It’s often been said millennials are a very different generation from Gen Xers and baby boomers. As a whole, millennials—those born between 1982 and 2000, according to the Census Bureau—are better educated and command more earning power than previous generations at the same age. It seems they also take protecting their assets seriously.
According to a survey from the American Academy of Matrimonial Lawyers (AAML), 51% of attorneys cited an increase in the number of millennials requesting prenuptial agreements. “The world of relationships has entered a new age,” said Peter M. Walzer, president of AAML and founding partner of Walzer Melcher family law firm. “The modern couple is more at ease discussing finances and legal agreements than couples 10 or 20 years ago.” Perhaps that’s why 62% of respondents in the same survey said they have seen an increase in the total number of clients seeking prenups during the past three years as well.
So while the notion persists that prenuptial agreements only serve the 1%, there are many factors motivating today’s engaged couples and those in committed relationships to look at how a prenup may benefit them before getting married.
What is a prenup?
A prenup is a legal agreement two people make before marriage that spells out conditions of how they will hold, gather and distribute assets, both during marriage and if the marriage were to end, said Elizabeth Dipp-Metzger, a certified financial planner and founder of Crown Wealth Strategies in El Paso, Texas. Depending on the wishes of both parties, a prenuptial agreement can be simple or very complex.
In modern society, we often associate prenups with celebrities or public figures, but they have existed in some form for thousands of years. In fact, one of the oldest prenuptial agreements dates back to a 2,000-year-old Hebrew marriage contract, according to PrenuptialAgreements.org. Scholars have even found legal agreements similar to modern-day prenups in ancient Egypt.
In the U.S., prenups gained favor as a legal way to ensure women weren’t left penniless if they were widowed or their husbands could no longer provide for them. With the 1848 Married Women’s Property Act, however, prenups began to grow in popularity as a way for women to keep their own property and money safe should their marriages dissolve. These days, prenups also allow spouses to sidestep restrictive state-imposed property division divorce laws, said Steven Fernandez, a certified family law specialist with Fernandez & Karney in Los Angeles.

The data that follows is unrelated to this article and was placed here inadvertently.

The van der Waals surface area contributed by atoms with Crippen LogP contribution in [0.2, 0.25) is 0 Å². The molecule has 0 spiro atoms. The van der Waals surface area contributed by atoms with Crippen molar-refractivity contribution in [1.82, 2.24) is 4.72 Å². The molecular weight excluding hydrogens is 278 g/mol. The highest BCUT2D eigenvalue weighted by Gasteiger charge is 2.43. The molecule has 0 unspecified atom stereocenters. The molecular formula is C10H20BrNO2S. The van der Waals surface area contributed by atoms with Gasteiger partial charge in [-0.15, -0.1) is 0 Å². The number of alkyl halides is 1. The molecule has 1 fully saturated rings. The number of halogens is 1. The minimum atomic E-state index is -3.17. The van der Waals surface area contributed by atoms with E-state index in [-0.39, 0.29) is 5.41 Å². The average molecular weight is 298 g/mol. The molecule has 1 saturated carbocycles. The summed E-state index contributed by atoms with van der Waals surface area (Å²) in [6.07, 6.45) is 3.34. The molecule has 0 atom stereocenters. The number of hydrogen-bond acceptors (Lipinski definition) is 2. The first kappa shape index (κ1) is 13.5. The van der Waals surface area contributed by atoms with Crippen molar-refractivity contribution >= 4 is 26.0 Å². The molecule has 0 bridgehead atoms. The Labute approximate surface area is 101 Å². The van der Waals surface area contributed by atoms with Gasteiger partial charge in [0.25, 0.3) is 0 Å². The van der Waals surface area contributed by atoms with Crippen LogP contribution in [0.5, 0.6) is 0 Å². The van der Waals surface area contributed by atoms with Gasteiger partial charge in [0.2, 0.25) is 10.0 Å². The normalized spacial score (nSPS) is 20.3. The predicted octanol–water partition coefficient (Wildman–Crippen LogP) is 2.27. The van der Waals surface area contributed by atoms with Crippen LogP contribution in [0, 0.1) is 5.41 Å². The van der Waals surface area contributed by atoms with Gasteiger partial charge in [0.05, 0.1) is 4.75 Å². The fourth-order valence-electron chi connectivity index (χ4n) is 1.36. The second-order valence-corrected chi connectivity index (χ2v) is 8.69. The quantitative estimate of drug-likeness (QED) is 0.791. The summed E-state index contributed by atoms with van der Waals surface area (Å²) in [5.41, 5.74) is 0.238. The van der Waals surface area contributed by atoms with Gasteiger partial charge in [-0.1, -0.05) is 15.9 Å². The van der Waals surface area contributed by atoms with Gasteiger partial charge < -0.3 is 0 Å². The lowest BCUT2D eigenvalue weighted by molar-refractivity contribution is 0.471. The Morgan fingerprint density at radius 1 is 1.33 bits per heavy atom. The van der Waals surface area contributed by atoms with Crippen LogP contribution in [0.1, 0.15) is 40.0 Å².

Do you need a prenup?
Deciding whether a prenup is right for you is a personal decision, but from a legal standpoint, it’s not a bad idea. Prenups protect both partners in a marriage in the event of a divorce, especially in light of shifting gender roles (for example, the rise of stay-at-home dads and women earning more in the workplace). “Prenuptial agreements can offer benefits to anyone getting married, not just couples with tremendous wealth,” said Fernandez.
If you’re on the fence about getting a prenup, consider how you could:
- Address your financial rights. A prenup allows both parties to identify and retain assets. “Although, in most states, the law protects assets owned before a marriage, there are many ways assets can get commingled,” said Dipp-Metzger. Getting a prenup can set some boundaries on those combined assets.
- Protect yourself from debts. A prenup can help shield you from potential financial misgivings that take place before or during a marriage, such as those associated with bankruptcy filings, tax liens or credit problems. A prenup can also set strict rules on how to use child support for children from a previous relationship.
- Keep things civil. “Perhaps the most attractive aspect of a prenup is to try to avoid (or at least minimize) financial arguments upon divorce,” said Dipp-Metzger. “Having a well-thought-out prenup and separation of assets can save a lot of heartache and stress later on.”
- Financially provide for kids from a prior relationship. If you have children from a previous relationship, a prenup can help set aside assets that you want to direct to them.
Prenup pros and cons
As with any big decision, one that involves the delicate business of human emotions and financial assets, understanding the benefits and downsides of having a prenup can often help bring clarity and direction to your decision-making.
- Important topics are worked out beforehand. Hot-button issues, such as whether you’ll have children, who will stay at home to care for the kids and what happens to assets acquired during marriage, can be worked out with a prenup.
- It forces couples to talk about money. Both parties can determine what is fair and start discussing the all-important, hard-to-broach topic of money.